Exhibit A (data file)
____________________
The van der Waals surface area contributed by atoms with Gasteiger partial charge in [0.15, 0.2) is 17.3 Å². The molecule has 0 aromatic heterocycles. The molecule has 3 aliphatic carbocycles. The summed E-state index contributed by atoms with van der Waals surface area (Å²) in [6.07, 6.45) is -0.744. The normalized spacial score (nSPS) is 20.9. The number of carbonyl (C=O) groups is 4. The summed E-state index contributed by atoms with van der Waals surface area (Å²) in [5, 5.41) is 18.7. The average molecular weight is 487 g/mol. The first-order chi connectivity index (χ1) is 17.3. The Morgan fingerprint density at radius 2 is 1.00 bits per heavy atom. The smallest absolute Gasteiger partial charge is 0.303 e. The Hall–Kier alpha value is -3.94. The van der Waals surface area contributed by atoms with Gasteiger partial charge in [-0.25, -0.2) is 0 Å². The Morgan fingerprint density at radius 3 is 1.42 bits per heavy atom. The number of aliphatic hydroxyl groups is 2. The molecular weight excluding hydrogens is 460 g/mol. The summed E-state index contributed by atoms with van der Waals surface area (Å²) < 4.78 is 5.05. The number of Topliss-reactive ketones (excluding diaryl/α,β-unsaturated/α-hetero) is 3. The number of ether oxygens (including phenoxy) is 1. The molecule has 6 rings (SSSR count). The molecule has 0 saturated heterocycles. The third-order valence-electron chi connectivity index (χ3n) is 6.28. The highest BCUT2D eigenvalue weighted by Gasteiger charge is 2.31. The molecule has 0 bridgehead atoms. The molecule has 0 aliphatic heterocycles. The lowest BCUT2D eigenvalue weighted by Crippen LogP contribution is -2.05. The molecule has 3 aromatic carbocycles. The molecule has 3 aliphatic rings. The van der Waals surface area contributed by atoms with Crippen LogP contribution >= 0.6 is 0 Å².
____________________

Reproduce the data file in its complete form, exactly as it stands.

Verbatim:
The van der Waals surface area contributed by atoms with Gasteiger partial charge in [0.15, 0.2) is 17.3 Å². The molecule has 0 aromatic heterocycles. The molecule has 3 aliphatic carbocycles. The summed E-state index contributed by atoms with van der Waals surface area (Å²) in [6.07, 6.45) is -0.744. The normalized spacial score (nSPS) is 20.9. The number of carbonyl (C=O) groups is 4. The summed E-state index contributed by atoms with van der Waals surface area (Å²) in [5, 5.41) is 18.7. The average molecular weight is 487 g/mol. The first-order chi connectivity index (χ1) is 17.3. The Morgan fingerprint density at radius 2 is 1.00 bits per heavy atom. The smallest absolute Gasteiger partial charge is 0.303 e. The Hall–Kier alpha value is -3.94. The van der Waals surface area contributed by atoms with Gasteiger partial charge in [-0.25, -0.2) is 0 Å². The Morgan fingerprint density at radius 3 is 1.42 bits per heavy atom. The number of aliphatic hydroxyl groups is 2. The molecular weight excluding hydrogens is 460 g/mol. The summed E-state index contributed by atoms with van der Waals surface area (Å²) < 4.78 is 5.05. The number of Topliss-reactive ketones (excluding diaryl/α,β-unsaturated/α-hetero) is 3. The number of ether oxygens (including phenoxy) is 1. The molecule has 6 rings (SSSR count). The molecule has 0 saturated heterocycles. The third-order valence-electron chi connectivity index (χ3n) is 6.28. The highest BCUT2D eigenvalue weighted by Gasteiger charge is 2.31. The molecule has 0 bridgehead atoms. The molecule has 0 aliphatic heterocycles. The lowest BCUT2D eigenvalue weighted by Crippen LogP contribution is -2.05. The molecule has 3 aromatic carbocycles. The molecule has 3 aliphatic rings. The van der Waals surface area contributed by atoms with Crippen LogP contribution >= 0.6 is 0 Å².